I Can Jump Puddles The Musical

AAR-ATC-I-Can-Jump-PuddlesTwelve months have flown by since the last workshop held at the Clocktower Centre in Moonee Ponds. The previous rendition concentrated mainly on the relationships with the children in the cast. This third workshop was a more fully fledged presentation of the show with a larger cast and some musicians.

It was great to see both the first and second act in the one presentation. Musically the show is very solid with the small band, one could hear the orchestration and flavour emanating from the composer’s, Xavier Brouwer’s, mind.

This added both atmosphere and assisted with emotional moments throughout and gave a more solid backing for the singers. The singing was delightful with beautiful harmonies, lead by the Musical Director Ana Mitsikas.

This workshop was presented with the Director Terence O’Connell who introduced the concept of the show with some description of setting the scene/s for the first and second act.  He has been tireless with the effort that has gone into the research and writing of the book together with his additional lyrics for the songs.

The choreography by Freya List is both imaginative and emotional but due to the constraints of the very small space I believe her vision is not yet fully realized.  This musical needs the space to spread its wings both visually and dramatically through set design and choreography.

I believe Terence has a great visual concept for this production by evoking the atmosphere of the abstract and surrealist paintings of Russell Drysdale, which will emotionally enhance the production with a stunning scenic design and full staging.

It is therefore imperative that this new Australian Musical be given the theatre space that it deserves, so when looking at a professional production sometime next year it would be ideal to match a theatre that will give the impression of the wide-open plains of the Victorian Bush but not too large that the audience still has a closeness to the performers, such as the Playhouse at Arts Centre Melbourne or the Beckett Theatre at The Malthouse.

The musical follows Alan Marshal’s journey growing up in drought-riddled rural Victoria where his aspirations of becoming a horseman are crushed when he is diagnosed with polio, losing his mobility in the prime of his youth.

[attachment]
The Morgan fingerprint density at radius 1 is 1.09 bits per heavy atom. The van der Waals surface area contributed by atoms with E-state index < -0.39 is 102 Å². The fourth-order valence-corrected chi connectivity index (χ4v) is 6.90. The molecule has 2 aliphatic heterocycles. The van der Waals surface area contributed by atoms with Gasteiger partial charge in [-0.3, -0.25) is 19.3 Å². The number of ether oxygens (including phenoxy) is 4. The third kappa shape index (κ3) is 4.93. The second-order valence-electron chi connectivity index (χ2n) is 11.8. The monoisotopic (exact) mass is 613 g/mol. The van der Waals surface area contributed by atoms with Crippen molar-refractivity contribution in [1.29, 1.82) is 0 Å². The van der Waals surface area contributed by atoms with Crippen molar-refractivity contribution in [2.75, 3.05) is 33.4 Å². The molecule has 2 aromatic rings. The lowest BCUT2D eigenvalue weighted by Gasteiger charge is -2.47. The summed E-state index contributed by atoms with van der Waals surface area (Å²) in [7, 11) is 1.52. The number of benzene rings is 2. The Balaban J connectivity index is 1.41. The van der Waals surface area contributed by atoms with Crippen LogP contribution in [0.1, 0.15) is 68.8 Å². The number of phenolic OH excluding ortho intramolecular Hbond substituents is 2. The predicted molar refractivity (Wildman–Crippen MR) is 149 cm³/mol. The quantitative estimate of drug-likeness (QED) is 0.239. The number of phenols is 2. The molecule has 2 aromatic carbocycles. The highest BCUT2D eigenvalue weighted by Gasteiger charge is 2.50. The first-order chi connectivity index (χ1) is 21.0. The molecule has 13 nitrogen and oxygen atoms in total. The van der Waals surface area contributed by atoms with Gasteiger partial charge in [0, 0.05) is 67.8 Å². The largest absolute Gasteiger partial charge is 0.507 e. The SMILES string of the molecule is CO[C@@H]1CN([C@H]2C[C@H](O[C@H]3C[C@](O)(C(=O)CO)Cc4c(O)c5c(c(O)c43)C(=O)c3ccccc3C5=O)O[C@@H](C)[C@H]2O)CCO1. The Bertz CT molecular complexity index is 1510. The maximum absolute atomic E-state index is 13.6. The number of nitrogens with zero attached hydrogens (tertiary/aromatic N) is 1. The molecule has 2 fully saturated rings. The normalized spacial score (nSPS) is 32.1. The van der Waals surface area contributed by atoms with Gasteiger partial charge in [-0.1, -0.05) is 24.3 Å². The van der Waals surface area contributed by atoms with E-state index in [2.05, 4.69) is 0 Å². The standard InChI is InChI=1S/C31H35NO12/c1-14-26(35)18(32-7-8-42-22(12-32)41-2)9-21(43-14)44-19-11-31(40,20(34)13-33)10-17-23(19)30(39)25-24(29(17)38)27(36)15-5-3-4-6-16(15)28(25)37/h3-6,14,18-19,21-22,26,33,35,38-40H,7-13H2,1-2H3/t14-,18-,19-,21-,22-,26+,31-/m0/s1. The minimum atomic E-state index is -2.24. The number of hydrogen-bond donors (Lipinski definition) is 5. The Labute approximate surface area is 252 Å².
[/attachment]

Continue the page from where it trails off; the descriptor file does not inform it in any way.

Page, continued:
Together with his friends Maggie and Freddie, Alan and his family seek to overcome their challenges in an uplifting tale of determination and grit.  This is a timeless story about family, friendship and never giving up.

Which brings me to the cast. Both young and teenage Alan’s were performed with great energy and enthusiasm by Daniel Nunan and Matthew Hearne respectively. They were assisted by a great ensemble with some doubling up as the characters Freddie and Maggie who are Alan’s best mates. The parents were portrayed by the multi-talented Sophia Katos and Nick Simpson Deeks.

Brandon Page, Artistic Director of Antipodes Theatre Company is on board to assist with the great new work and bringing it to its fully realised potential with a professional production in the not too distant future.

Creating a new musical is like baking a cake, all the ingredients have to come together, it has to look stunning but also be emotionally satisfying once you have taken a bite. This great new Australian musical deserves all the backing/funding that is available, we need to see our great classic Aussie tales on our Australian stages.

I Can Jump Puddles The Musical
Irene Mitchell Studio – St. Martins Theatre, 28 St. Martins Lane, South Yarra
Full Reading Presentation: Saturday 22 April 2023 (11.00am & 3.00pm)

For more information, visit: www.antipodestheatre.com for details.

Image: The Cast of I Can Jump Puddles (supplied)

Review: Brenda Clarke